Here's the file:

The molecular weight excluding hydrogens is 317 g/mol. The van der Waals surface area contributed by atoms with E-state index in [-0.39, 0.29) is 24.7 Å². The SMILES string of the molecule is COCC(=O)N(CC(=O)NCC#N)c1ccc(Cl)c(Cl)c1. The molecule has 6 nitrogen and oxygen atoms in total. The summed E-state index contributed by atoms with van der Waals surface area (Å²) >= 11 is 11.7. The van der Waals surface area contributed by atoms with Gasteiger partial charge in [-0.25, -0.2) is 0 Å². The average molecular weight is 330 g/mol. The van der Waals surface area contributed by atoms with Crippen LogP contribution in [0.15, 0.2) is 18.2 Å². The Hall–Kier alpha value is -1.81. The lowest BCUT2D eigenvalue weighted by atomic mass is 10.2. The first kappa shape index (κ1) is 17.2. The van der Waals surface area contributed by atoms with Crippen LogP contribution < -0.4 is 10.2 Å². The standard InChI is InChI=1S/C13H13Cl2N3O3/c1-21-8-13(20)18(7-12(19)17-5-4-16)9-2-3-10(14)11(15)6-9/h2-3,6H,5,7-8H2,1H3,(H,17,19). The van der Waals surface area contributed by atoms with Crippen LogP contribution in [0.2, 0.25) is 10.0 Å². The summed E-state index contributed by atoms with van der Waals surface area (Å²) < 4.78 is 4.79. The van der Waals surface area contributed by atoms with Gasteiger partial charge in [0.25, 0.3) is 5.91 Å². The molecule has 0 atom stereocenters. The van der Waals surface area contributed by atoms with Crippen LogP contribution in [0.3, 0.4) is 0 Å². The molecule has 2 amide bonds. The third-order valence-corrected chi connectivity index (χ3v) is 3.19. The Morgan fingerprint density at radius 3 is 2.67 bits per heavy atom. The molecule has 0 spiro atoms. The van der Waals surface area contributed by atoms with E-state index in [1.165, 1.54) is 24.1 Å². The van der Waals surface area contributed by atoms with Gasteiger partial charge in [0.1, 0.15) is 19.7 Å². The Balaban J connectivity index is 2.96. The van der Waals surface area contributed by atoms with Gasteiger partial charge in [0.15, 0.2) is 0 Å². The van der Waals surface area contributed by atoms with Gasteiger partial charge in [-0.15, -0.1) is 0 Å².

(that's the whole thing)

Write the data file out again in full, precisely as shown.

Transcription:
The molecular weight excluding hydrogens is 317 g/mol. The van der Waals surface area contributed by atoms with E-state index in [-0.39, 0.29) is 24.7 Å². The SMILES string of the molecule is COCC(=O)N(CC(=O)NCC#N)c1ccc(Cl)c(Cl)c1. The molecule has 6 nitrogen and oxygen atoms in total. The summed E-state index contributed by atoms with van der Waals surface area (Å²) >= 11 is 11.7. The van der Waals surface area contributed by atoms with Gasteiger partial charge in [-0.25, -0.2) is 0 Å². The average molecular weight is 330 g/mol. The van der Waals surface area contributed by atoms with Crippen LogP contribution in [0.15, 0.2) is 18.2 Å². The Hall–Kier alpha value is -1.81. The lowest BCUT2D eigenvalue weighted by atomic mass is 10.2. The first kappa shape index (κ1) is 17.2. The van der Waals surface area contributed by atoms with Crippen LogP contribution < -0.4 is 10.2 Å². The standard InChI is InChI=1S/C13H13Cl2N3O3/c1-21-8-13(20)18(7-12(19)17-5-4-16)9-2-3-10(14)11(15)6-9/h2-3,6H,5,7-8H2,1H3,(H,17,19). The van der Waals surface area contributed by atoms with Crippen LogP contribution in [0.2, 0.25) is 10.0 Å². The summed E-state index contributed by atoms with van der Waals surface area (Å²) < 4.78 is 4.79. The van der Waals surface area contributed by atoms with Gasteiger partial charge in [0.25, 0.3) is 5.91 Å². The molecule has 0 atom stereocenters. The van der Waals surface area contributed by atoms with Crippen LogP contribution in [0.3, 0.4) is 0 Å². The molecule has 2 amide bonds. The third-order valence-corrected chi connectivity index (χ3v) is 3.19. The Morgan fingerprint density at radius 3 is 2.67 bits per heavy atom. The molecule has 0 spiro atoms. The van der Waals surface area contributed by atoms with E-state index in [1.165, 1.54) is 24.1 Å². The van der Waals surface area contributed by atoms with Gasteiger partial charge in [0.1, 0.15) is 19.7 Å². The Balaban J connectivity index is 2.96. The van der Waals surface area contributed by atoms with Gasteiger partial charge in [0.15, 0.2) is 0 Å². The van der Waals surface area contributed by atoms with Gasteiger partial charge in [-0.15, -0.1) is 0 Å².